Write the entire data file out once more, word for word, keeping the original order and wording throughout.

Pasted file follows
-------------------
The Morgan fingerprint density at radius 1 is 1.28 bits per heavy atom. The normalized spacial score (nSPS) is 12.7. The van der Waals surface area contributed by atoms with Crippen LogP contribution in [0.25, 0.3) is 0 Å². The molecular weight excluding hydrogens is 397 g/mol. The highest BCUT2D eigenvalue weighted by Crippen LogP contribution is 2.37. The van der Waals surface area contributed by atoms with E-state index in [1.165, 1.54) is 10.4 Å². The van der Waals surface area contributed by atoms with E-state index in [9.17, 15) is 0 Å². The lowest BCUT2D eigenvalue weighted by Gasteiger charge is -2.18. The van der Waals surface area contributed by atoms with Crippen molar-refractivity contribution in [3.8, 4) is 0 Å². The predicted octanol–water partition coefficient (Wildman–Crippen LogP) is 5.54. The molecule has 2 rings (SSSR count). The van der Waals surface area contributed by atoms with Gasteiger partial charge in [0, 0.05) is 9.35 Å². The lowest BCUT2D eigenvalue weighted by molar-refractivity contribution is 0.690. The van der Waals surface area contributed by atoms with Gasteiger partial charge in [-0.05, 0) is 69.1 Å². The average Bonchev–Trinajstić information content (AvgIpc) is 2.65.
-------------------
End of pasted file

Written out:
The Morgan fingerprint density at radius 1 is 1.28 bits per heavy atom. The normalized spacial score (nSPS) is 12.7. The van der Waals surface area contributed by atoms with Crippen LogP contribution in [0.25, 0.3) is 0 Å². The molecular weight excluding hydrogens is 397 g/mol. The highest BCUT2D eigenvalue weighted by Crippen LogP contribution is 2.37. The van der Waals surface area contributed by atoms with E-state index in [1.165, 1.54) is 10.4 Å². The van der Waals surface area contributed by atoms with E-state index in [9.17, 15) is 0 Å². The lowest BCUT2D eigenvalue weighted by Gasteiger charge is -2.18. The van der Waals surface area contributed by atoms with Crippen molar-refractivity contribution in [3.8, 4) is 0 Å². The predicted octanol–water partition coefficient (Wildman–Crippen LogP) is 5.54. The molecule has 2 rings (SSSR count). The van der Waals surface area contributed by atoms with Gasteiger partial charge in [0, 0.05) is 9.35 Å². The lowest BCUT2D eigenvalue weighted by molar-refractivity contribution is 0.690. The van der Waals surface area contributed by atoms with Gasteiger partial charge in [-0.05, 0) is 69.1 Å². The average Bonchev–Trinajstić information content (AvgIpc) is 2.65.